After Earth (2013): Kitai (Jaden Smith) has just fired a rescue beacon, allowing the Ranger Corps to come rescue him and his father from their crash landing on an abandoned Earth. However, just before the rescue team arrives, Kitai finds one last living creature on Earth: a precocious, lovable anthropomorphic mouse named Stuart Little (from the 1999 movie of the same name, co-written by Shyamalan)! Unfortunately for Kitai and his father, Stuart has grown quite feral from his ordeal surviving on a savage Earth, and he kills and eats them both. This was Shyamalan’s dark period, after all.
The Visit (2015): Becca (Olivia DeJonge) and Tyler (Ed Oxenbould) have just escaped the elderly mental patients they’ve been living with by mistake for the past few days, saddened by the fact that they’ll never meet any real biological grandparents they have. Yet in what would’ve been a post-credits sequence, the kids find out that their real grandfather has been found — Richard “Dick” Kelly (Robert De Niro)! Unfortunately, this ending didn’t come to pass, stopping the Dirty Grandpa Cinematic Universe before it got a chance to start.
The Conjuring 2 (2016): In what was supposed to be a mid-credits sequence, Ed and Lorraine Warren (Patrick Wilson and Vera Farmiga) are contacted psychically by a “strong presence” from a time “far in the future” — which turns out to be none other than Cole Sear (Haley Joel Osment) from The Sixth Sense (1999)! Cole tells Lorraine that now she “can see dead people, too.” An onscreen legend reiterates that “Yes, All This Is Still Based On The Actual, Real Files Of Ed and Lorraine Warren,” so we are reassured that it’s a true story.
Split (2017): The Unbreakable twist was actually a back-up plan, as Shyamalan intended the story of Kevin Wendell Crumb (James McAvoy) to be connected to a different superhero franchise. Originally, it’s revealed that all those disparate voices Kevin was hearing and being possessed by weren’t Dissociative Identity Disorder, but rather actual voices that he was channeling. That’s right — McAvoy was still playing the psychic Professor Charles Xavier from the X-Men prequel series! How Xavier could be a young man in 2017 when he was previously a young man in the 1960s, ‘70s, and ‘80s would not have been mentioned or explained, as per X-Men movie tradition.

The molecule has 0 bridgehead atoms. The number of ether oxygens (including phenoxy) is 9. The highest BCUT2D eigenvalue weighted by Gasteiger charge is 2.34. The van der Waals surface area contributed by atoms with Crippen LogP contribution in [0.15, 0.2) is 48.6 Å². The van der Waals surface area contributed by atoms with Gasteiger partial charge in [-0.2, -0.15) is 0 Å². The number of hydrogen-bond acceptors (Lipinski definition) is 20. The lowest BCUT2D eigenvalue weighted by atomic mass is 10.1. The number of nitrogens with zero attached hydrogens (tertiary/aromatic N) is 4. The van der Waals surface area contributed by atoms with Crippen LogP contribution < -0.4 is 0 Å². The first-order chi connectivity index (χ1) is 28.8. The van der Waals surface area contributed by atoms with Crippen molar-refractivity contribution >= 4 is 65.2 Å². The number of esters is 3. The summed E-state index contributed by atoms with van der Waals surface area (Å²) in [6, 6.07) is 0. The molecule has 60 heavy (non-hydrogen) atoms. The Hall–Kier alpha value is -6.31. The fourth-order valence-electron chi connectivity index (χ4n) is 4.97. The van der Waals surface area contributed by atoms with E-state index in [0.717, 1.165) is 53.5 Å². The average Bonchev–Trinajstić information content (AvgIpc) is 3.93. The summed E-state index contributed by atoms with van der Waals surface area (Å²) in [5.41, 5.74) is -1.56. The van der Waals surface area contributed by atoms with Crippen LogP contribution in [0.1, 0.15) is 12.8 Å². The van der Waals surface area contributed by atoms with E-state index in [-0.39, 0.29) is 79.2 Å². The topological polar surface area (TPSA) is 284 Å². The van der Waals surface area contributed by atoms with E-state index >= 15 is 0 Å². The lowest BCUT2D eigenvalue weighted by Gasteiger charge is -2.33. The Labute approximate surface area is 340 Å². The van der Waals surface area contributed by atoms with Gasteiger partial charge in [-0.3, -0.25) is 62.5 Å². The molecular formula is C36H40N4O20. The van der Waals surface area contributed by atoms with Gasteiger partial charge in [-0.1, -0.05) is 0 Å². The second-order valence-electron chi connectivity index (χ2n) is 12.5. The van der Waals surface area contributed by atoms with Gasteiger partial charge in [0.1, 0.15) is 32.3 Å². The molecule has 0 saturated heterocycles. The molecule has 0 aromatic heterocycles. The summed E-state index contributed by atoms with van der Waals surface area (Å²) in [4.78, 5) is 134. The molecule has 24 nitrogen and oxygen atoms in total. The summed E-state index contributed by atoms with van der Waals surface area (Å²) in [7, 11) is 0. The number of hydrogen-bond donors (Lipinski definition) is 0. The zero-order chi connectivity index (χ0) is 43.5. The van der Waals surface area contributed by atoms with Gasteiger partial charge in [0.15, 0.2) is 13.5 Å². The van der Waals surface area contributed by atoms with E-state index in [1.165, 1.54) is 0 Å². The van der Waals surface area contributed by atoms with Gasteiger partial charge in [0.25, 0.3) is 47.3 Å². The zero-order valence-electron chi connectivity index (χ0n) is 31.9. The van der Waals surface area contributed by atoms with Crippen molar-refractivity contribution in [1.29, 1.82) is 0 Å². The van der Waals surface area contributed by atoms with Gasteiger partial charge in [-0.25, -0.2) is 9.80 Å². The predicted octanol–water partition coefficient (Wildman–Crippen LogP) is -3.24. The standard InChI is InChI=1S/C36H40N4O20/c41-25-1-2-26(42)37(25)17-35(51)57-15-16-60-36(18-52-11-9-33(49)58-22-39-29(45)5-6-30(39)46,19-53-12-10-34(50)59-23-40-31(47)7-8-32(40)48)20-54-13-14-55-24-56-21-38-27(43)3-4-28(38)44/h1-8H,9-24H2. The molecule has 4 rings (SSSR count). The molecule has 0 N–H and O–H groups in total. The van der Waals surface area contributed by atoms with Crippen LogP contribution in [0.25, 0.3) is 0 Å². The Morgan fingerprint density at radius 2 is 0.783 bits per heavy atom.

The Shape Of Water (2017): After Elisa (Sally Hawkins) absconds into the depths of the ocean with her beau, Amphibian Man (Doug Jones), they’re just getting settled into their new lives when they come across Amphibian Man’s previously unmentioned wife, Story (Bryce Dallas Howard), from Lady In The Water (2006). The situation is awkward. Amphibian Man feebly suggests a threesome. The women shoot him a hateful look. Richard Jenkins narrates, “Sometimes love is kinda terrible, though.” Roll credits!
Avengers: Infinity War (2018): Thanos (Josh Brolin) snaps. The heroes start to crumble away to dust, one by one, agonizingly slow. “Oh, god,” says a defeated Captain America (Chris Evans). No one knows what else to say. Just then, a man wanders out from the field of Wakanda. “You know hot dogs get a bad rap?,” he says. “They got a cool shape, they got protein. You like hot dogs right? By the way, I think I know what caused this.” The Avengers turn to look at Hot Dog Guy from The Happening (2008). To be continued.
Glass (2019): No spoilers for the actual ending to the movie, but when this Unbreakable/Split sequel was in development, there was a moment when producing studio Universal Pictures insisted that Tom Cruise’s Nick Morton from The Mummy (2017) show up at the end, making Glass part of the Dark Universe. Shyamalan may be a filmmaker who does his own weirdo thing, but he’s not an idiot.